When Carlos Condit says that he’s been on a tear, he’s not kidding. Condit enters his UFC 132 fight against Dong Hyun Kim on an 8-1 run, featuring wins against fighters like Brock Larson, Jake Ellenberger, Rory MacDonald, and Dan Hardy, while his only loss was in a close decision against Martin Kampmann. There’s a legitimate argument to be made that Condit deserves a title shot if he can beat Dong Hyun Kim: Kim enters the fight at 14-0-1, and with a lot of welterweights having already been given a chance against Georges St. Pierre, it would be easy to see how Condit should be next in line.
The reason is that Kim is an extremely difficult opponent to beat. Kim combines great judo throws with terrific ground control to shut down his opponents. On the ground, Kim opts to strike instead of submit – he has just one submission win on his record. But building a 15-fight undefeated record like Kim has is a very impressive feat, and as far as I see it, it’s been done due to Kim playing to his strengths, and not the strengths of his opponents. I anticipate that in this fight, Kim will opt not to play the striking game against Condit, instead sucking him into the clinch, and playing his game.
The result of Kim’s impressive record is consideration by SILVA to be an elite fighter, with a SILVA score of 44.06, which rates behind only Georges St. Pierre, Jon Fitch, and Johny Hendricks in the welterweight division. However, I see Kim as being the weakest “elite” fighter currently measured by SILVA in any weight class.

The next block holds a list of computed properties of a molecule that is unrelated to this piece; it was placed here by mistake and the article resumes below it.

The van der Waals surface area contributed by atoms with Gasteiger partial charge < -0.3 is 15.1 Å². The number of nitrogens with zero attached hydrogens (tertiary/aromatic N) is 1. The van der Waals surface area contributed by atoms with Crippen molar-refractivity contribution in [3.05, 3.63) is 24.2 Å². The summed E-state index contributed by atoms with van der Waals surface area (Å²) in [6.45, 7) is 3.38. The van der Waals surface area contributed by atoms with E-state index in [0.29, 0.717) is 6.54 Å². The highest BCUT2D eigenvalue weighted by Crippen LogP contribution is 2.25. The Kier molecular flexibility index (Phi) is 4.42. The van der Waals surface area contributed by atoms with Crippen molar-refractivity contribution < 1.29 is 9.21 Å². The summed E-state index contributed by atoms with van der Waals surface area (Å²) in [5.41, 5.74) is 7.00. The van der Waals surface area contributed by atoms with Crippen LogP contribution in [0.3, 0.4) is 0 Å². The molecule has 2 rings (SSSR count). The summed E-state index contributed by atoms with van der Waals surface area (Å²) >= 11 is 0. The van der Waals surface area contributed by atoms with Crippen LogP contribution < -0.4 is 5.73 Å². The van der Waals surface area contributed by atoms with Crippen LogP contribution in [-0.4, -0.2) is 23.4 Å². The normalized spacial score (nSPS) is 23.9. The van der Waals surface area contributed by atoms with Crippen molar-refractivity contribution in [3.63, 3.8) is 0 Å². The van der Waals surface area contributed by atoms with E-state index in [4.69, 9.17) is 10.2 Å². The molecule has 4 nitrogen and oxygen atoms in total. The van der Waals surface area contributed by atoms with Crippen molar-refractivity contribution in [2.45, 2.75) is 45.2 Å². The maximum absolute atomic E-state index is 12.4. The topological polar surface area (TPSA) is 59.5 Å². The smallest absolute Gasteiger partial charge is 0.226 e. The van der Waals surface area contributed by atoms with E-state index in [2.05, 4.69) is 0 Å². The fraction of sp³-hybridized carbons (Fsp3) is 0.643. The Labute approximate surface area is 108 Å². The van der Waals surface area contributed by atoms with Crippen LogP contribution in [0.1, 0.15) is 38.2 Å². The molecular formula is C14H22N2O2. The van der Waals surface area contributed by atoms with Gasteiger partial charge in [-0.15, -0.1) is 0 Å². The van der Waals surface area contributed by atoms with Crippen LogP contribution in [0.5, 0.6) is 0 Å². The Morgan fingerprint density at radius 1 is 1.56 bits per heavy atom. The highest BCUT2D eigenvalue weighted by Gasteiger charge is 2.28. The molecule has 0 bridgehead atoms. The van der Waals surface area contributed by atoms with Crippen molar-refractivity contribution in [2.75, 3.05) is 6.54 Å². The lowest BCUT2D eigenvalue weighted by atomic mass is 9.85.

How is that possible? Well, there are a number of red flags jumping out during a closer examination of Kim’s record. One is that Kim actually has lost a fight: against Karo Parisyan at UFC 94. That fight was overturned to a No Contest upon Parisyan testing positive for painkiller abuse, but the fight did actually happen, and Kim did actually lose it. Another problem is that Kim fought to a draw against Hidehiko Hasegawa – that’s a fighter that Kim really should beat decisively. Then there’s Kim’s split decision victory against Matt Brown; as much as Brown may be potentially underrated by SILVA, he’s still a fighter that supposed elite welterweight fighters should beat without going to split decision. Finally, there’s Kim’s last fight against Nate Diaz: all three of Sherdog’s scorers saw Diaz as the winner, and Fight Metric scored the fight for Diaz as well.
The point is that Dong Hyun Kim has been winning, but he’s been just skating by his opponents. And Carlos Condit is a much tougher opponent than Nate Diaz, or Matt Brown, or Karo Parisyan. If Kim brings the same kind of fight to Condit, he’ll end up with his first official career loss.
SILVA PREDICTION: DONG HYUN KIM (44.06) OVER CARLOS CONDIT (35.86)
If Kim wasn’t considered an elite fighter by SILVA, he’d have a SILVA score of 35.21, which I see as a much better representation of his ability as a fighter. The result is a fight that’s extremely close, which is exactly what’s reflected in the betting lines on this fight. Generally speaking, if Kim gets the takedown, he has the advantage, but if he can’t get the takedown, then Condit has the advantage. I’ll go with SILVA’s pick in Kim to win, based on the idea that he can largely avoid Condit’s striking game, but just like Siver-Wiman, I see this as a coin flip type of fight, which means that I’m looking forward to an action packed, back and forth fight on Saturday.